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Source: University of Guelph

Intimacy New Norm in Parent-Child Relationships, Say U of G Researchers

October 18, 2006

have shed their thick disciplinarian skin from 50 years ago and have begun
getting fun, pleasure and companionship out of their children on a regular
basis, University of Guelph researchers have found.

"The idea of intimacy and companionship is a neglected part of the research
on parent-child relationships," said family relations professor Leon
Kuczynski, who’s been studying the topic for three decades. "Parents have
always been thought of as the givers. They give social support, food,
guidance and a lot more. Now we’re seeing a shift where parents are getting
fulfillment out of the relationships with their children."

Love and intimacy are often used interchangeably, but they’re not the same
things, said Kuczynski. "When we interview children who have a more formal
relationship where they’re brought up to obey their parents, they make it
clear they love their parents, but say they wish they had more open
communication with them."

Although parent-child intimacy seems to be most prevalent in North America,
it has become a worldwide phenomenon, he said. "As cultures become more
modernized, the number of offspring decreases and parents say their reasons
for having children are emotional rather than economical."

Kuczynski and master’s student Amy Oliphant have found that parents place
great value on intimate moments they have with their children, such as
sharing a laugh or a moment of silliness or conversing about their daily

Oliphant interviewed 50 mothers and fathers of children aged seven to 11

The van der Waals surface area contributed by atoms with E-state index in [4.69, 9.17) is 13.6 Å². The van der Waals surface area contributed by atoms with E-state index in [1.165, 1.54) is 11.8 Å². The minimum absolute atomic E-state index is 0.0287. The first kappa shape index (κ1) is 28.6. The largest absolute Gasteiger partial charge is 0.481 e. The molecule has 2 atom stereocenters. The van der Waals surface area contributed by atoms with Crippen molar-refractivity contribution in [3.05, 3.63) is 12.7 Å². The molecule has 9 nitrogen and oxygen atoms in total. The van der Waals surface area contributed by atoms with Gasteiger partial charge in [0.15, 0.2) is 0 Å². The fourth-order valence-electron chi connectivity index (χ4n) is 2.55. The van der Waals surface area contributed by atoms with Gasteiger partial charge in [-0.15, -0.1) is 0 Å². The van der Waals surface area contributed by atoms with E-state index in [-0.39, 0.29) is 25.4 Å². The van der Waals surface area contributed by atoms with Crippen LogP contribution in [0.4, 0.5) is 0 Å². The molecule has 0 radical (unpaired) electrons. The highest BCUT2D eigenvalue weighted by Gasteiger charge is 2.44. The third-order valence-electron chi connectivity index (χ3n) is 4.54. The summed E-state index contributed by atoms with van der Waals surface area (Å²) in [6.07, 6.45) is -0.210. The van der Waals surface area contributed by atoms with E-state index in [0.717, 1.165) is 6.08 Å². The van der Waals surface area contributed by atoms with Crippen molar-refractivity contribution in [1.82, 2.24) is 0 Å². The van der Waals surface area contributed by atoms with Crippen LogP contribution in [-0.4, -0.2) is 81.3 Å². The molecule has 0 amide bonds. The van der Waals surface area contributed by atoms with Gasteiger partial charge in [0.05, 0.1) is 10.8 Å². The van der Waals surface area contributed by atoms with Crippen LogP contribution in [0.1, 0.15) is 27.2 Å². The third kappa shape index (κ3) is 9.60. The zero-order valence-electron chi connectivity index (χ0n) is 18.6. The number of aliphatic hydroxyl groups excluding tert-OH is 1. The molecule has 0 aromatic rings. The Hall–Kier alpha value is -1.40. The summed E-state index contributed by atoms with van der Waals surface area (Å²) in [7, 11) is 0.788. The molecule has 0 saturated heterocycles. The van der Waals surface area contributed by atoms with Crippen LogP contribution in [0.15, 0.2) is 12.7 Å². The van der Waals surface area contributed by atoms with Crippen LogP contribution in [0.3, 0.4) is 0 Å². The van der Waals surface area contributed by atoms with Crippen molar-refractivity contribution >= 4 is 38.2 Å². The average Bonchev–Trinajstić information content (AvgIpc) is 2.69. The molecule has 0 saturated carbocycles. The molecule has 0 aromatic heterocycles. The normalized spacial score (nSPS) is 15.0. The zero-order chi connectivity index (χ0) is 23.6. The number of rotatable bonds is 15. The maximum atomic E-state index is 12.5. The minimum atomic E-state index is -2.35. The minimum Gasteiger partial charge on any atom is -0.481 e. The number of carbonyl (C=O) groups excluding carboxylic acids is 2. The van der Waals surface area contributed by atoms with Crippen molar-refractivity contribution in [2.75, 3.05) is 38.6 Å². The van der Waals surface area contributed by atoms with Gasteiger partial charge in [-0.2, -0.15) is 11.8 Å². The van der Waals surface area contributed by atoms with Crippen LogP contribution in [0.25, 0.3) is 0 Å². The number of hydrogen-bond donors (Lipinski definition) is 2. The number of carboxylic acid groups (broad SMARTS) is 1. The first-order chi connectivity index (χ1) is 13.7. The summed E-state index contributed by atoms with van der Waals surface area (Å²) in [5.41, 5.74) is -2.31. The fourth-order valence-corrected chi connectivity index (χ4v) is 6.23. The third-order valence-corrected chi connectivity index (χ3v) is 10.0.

throughout southern Ontario.

"Establishing a sense of intimacy is built upon all the intimate moments
that children and parents might have together," said Oliphant. "It’s really
about creating moments where parents and children share the same
psychological space."

Even though it’s been well-documented that, overall, mothers have more
intimate relationships with their children than fathers do, Oliphant’s study
found that mothers and fathers value intimate interactions with their
children equally and have similar experiences of closeness and enjoyment
during these times.

The good news for parents wishing to nurture or establish intimate moments
with their children is that it doesn’t take a lot of effort, resources or
money, she said.

"Intimate moments can occur on a regular basis during daily routines such as
waking, meals and bedtime, and also on occasions set aside for one-on-one
time." Parents don’t need to buy their children presents or take them on big
vacations to have a close relationship with them, although they do need to
make time to be available for their children, she added.

"It also requires parents to let down their guard and get to the child’s

Kuczynski admits that this research has not been without controversy. "Some
cultural groups say this type of parent-child relationship is inappropriate
because they believe it undermines the traditional authority of a parent."

The researchers point out that parents who establish intimate moments with
their children don’t throw out all the other roles they have. "They’re still
an authority and a teacher," said Oliphant. "This is just one more part of
the relationship with their children."

Leon Kuczynski
Department of Family Relations and Applied Nutrition
519-824-4120, Ext. 52421, or

For media questions, contact Communications and Public Affairs: Lori Bona
Hunt, 519 824-4120, Ext. 53338, or Rachelle Cooper, Ext. 56982.



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